The US Senate on Tuesday voted to weaken President Bush’s limit on federal funding of embryonic stem cell research. Bush has said he would veto any bill that crossed his desk that would do so.
To freshen your memory, back in the summer of 2001, Bush issued an executive order that forbade federally funded scientists from using taxpayer money to do embryonic stem cell research, except that which uses cells already “harvested” from aborted unborn embryonic children.
The Senate vote was 63-37, just shy of the number necessary for an override of a veto. The House passed the bill in May 2005 by 238-194. They too fall short of the two-thirds required. This would indeed be the first veto issued by Bush, although the White House is spinning it by saying that Bush has issued 141 “veto threats”). Sorry, but unless you use the veto to block bad bills, it’s not much of a threat. That’s a different topic, however.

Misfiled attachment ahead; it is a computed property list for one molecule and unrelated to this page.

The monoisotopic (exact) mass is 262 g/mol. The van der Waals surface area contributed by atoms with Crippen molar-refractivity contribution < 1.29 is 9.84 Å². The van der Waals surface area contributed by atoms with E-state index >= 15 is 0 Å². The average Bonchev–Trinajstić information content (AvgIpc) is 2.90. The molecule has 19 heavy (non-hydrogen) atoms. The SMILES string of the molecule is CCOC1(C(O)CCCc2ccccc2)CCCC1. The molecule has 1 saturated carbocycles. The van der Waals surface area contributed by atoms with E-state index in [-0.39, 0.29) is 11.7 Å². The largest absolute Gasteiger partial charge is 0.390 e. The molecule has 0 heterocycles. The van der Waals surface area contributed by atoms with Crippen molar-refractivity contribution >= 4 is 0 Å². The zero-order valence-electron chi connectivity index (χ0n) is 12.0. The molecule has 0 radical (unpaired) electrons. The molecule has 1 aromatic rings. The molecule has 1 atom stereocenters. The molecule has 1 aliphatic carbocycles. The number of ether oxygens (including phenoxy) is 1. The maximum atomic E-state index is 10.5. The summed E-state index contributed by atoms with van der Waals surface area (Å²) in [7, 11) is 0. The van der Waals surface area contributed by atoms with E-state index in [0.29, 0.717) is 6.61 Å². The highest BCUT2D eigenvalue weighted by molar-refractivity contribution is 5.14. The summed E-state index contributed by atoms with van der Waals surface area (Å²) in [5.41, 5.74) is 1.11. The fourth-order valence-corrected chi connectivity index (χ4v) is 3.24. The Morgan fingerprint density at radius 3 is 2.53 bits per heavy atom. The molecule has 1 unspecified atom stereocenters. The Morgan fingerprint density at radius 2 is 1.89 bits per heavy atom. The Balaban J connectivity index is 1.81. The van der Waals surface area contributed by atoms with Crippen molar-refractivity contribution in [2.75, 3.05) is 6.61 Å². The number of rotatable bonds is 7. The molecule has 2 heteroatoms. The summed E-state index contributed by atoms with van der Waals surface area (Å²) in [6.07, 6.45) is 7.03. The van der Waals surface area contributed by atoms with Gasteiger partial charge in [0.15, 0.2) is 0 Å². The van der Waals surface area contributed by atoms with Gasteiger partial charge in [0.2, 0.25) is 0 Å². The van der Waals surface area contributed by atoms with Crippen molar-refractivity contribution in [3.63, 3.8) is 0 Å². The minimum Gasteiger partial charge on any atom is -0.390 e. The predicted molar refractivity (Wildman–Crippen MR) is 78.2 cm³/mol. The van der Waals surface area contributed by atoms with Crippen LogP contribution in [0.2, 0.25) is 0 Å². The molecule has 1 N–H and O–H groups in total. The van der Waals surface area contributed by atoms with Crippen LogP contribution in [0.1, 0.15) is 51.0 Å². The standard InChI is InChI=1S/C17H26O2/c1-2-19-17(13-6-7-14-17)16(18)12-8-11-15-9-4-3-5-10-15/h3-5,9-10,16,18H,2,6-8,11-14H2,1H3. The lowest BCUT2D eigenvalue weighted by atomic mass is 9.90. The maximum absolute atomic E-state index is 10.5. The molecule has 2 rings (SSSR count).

The forces on the side of killing unborn children in order to harvest their cells in order to treat diseases in already born people—including quite a few Republicans—are, of course, calling on the president not to “stand in the way of progress” and “ease the suffering” of the sick and so on.
Technorati Tags:abortion, legislation, politics, pro-life, stem cells
bk_keywords:stem cells, bioethics.